Not On My Dime

The talk of every town is Israel's war with Hezbollah. Is Israel justly defending herself, or are her attacks on Lebanon unnecessary and out of proportion?

Proportionality is an interesting question. Three men are at your door. They ask for $10 from each member of your household. What for? They say it's for the security of a country the size of Massachusetts half the world away. You ask, "Why?"

The first man responds, "What are you, a bigot?"

The second says, "What are you, an ISOLATIONIST? Don't you believe in DEMOCRACY? Do you support the TERRORISTS?"

And the third chimes in, "Don't you want Jesus to come back?"

You politely decline. They say they'll come back, this time with guns.

What's "proportionality" in that case? Is it okay to shoot them right then over the $10, or only when the robbery actually takes place? Tough questions.

And what if they are actually from the government? They aren't criminals, they're public servants?

Oh, well, that's different. And really, it is. There aren't any good options when the government steals from you. To "pay your taxes" means to support the actions of this tiny faraway country – even when it's in the wrong. But refusing to pay creates a heap of trouble; shooting the tax collectors is out of the question. Speaking out in protest has zero effect on the policy and invites public scorn. But not speaking out implies that one doesn't care.

Of course, this "tiny country the size of Massachusetts" is the very same Israel attacking Lebanon as I write. Has its response to Hezbollah's incursions been judicious and proportional? Probably not, but I don't know for sure and, to be honest, I don't really care. Actually, I resent that I'm supposed to care. Yes, all human suffering is tragic, and more so when it's caused by war. But with other wars going on, why do we always dwell on Israel's conflicts?

We know the answer. It's because of America's diplomatic support and $3 billion in aid to Israel. If Israel uses too much force, her enemies justly place part of the blame on the USA. When Americans passionately debate the prudence and morality of Israel's behavior as if it's the most pressing thing in the world, they do so because their government has chosen to merge its interests with those of Israel. The issue would decline in importance if America cut off aid to Israel and declared neutrality And America's security and prestige would be enhanced, too.

Now imagine that the three men return, asking for a couple of bucks for embryonic stem cell research. You tell them you're not interested.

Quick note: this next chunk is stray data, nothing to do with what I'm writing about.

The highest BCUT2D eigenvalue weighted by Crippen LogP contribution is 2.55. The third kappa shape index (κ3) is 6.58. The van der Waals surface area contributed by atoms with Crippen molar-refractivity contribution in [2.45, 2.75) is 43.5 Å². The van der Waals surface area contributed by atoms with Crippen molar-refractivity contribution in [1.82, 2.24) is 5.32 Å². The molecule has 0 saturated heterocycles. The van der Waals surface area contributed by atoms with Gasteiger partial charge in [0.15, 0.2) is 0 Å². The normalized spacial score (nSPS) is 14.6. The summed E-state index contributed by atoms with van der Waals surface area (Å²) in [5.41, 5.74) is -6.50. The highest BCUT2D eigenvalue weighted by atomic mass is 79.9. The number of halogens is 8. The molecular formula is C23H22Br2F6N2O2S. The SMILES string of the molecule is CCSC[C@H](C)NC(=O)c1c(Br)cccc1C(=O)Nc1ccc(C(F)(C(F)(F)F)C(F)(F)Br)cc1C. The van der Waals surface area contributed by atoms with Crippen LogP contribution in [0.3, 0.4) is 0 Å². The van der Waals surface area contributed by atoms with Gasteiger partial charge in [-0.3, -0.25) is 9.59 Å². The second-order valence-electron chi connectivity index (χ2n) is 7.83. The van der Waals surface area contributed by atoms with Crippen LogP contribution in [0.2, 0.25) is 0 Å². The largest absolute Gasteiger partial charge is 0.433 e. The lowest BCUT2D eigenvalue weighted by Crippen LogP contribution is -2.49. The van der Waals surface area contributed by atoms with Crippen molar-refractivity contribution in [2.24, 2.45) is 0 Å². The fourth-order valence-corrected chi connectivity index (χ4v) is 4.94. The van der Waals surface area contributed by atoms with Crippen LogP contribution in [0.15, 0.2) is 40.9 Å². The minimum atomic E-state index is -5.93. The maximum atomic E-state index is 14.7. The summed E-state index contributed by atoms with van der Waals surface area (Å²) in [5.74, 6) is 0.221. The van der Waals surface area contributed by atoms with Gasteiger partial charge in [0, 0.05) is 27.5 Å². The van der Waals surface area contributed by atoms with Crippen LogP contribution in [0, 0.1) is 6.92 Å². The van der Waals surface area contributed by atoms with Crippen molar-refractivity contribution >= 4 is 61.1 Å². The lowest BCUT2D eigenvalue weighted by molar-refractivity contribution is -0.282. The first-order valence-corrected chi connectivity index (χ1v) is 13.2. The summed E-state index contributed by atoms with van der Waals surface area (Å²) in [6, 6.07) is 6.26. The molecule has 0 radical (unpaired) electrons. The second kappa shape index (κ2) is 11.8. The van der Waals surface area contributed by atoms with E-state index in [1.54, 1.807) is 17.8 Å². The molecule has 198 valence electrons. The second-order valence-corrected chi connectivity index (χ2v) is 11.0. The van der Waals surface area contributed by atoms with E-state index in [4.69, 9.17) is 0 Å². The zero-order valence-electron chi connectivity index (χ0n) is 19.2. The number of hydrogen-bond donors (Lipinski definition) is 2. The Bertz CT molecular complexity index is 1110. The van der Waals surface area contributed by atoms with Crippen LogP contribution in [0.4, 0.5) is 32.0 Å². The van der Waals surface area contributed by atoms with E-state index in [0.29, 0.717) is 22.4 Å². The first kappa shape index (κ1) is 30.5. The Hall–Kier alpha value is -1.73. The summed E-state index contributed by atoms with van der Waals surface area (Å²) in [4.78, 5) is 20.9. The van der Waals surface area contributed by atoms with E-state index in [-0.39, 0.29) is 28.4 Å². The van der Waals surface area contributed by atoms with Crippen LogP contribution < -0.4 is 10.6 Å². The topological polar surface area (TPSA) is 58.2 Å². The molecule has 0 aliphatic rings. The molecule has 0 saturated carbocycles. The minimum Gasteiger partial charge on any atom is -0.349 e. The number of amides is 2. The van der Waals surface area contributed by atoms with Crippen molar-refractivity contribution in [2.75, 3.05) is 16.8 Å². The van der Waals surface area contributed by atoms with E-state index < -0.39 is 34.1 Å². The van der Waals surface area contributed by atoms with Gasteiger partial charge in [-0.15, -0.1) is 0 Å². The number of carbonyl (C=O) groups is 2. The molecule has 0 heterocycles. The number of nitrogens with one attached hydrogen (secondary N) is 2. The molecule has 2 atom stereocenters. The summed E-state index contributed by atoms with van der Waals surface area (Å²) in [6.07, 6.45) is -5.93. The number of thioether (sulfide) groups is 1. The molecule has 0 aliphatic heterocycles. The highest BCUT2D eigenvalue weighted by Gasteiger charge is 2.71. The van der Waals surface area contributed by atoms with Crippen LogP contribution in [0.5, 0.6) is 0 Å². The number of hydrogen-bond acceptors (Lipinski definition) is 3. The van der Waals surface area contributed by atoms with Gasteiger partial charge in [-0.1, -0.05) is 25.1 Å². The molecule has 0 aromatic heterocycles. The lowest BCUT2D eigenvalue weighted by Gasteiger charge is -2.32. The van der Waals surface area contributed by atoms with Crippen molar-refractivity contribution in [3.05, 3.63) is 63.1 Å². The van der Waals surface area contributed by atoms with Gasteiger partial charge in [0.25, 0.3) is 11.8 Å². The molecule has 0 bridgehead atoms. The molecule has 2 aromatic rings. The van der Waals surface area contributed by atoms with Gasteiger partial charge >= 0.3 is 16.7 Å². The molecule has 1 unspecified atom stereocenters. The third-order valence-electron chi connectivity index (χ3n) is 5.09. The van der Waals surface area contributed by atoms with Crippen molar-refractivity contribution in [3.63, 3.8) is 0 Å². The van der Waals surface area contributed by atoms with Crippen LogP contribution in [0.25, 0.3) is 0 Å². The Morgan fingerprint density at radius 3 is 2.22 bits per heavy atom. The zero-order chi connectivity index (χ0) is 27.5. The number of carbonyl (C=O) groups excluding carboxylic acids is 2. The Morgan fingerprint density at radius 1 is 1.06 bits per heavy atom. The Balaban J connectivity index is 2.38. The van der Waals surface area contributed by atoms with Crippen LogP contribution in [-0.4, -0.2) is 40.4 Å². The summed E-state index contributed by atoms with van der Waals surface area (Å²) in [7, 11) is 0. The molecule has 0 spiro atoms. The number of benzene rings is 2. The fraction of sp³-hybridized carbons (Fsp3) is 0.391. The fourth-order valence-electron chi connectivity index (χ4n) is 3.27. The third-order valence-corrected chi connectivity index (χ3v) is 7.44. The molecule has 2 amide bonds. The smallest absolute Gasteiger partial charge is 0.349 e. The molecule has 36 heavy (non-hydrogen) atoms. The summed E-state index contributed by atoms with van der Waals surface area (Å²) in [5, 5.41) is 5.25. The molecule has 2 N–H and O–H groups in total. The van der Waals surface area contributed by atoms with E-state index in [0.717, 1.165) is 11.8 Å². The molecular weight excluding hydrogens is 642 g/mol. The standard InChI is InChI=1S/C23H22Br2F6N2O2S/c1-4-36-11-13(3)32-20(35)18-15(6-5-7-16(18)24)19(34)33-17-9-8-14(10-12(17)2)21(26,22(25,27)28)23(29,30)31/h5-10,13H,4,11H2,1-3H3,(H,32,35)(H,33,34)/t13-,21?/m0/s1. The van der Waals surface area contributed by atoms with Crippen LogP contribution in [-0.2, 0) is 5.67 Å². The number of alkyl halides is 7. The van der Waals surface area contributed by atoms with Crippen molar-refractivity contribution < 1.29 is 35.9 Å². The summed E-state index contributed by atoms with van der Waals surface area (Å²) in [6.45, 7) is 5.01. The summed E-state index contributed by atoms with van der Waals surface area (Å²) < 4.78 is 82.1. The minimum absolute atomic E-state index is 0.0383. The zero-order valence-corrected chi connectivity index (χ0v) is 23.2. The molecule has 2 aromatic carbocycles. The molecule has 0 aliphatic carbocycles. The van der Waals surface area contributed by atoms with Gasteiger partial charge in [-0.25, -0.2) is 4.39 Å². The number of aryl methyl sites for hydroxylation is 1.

The first responds, "Are you a religious wacko who opposes science?"

The second says, "Why do you want so many people to suffer and die?"

The third says, "Are you an enemy of progress and civilization?"

You tell them you already donate to other causes of greater value to you. They say they'll be back, with the guns.

I'm not against Israel, I just don't want my taxes to subsidize it or any other foreign government. The last thing I'd do, however, is prevent private individuals from raising money in support of it. Likewise, I'm not against embryonic stem cell research, I just don't want my tax dollars to fund it. Let it be funded privately. Just not on my dime.

I oppose government support of these, and all "causes" because the more we rely on government, the more we encroach on the conscience of the dissenting individual. Why should people be forced to pay for things and promote ideas that can easily be provided for privately? Why should they be compelled to fund activities they believe are immoral, unethical, or just plain stupid? The dissenting minority may be deluded or prejudiced, but the same may be true of the majority.

That's why the free market is the best form of "democracy" there is. The majority can accomplish their goals by voting with their money, time, and labor in support of their causes. But the minority remains free to vote with their money, time and labor in support of their causes. Through the price mechanism, the market creates corrections for errant judgments, from which others learn. The will of the majority (or, more often, the plurality) prevails, but the minority still often prospers.

But when government makes mistakes, there are no correctives, and no lessons learned. The government's "solution" to its screw-ups is always more government. People are forced to comply, to pay up, even when their conscience says no. And this is when government becomes not just a nuisance, but a great evil.

July 28, 2006

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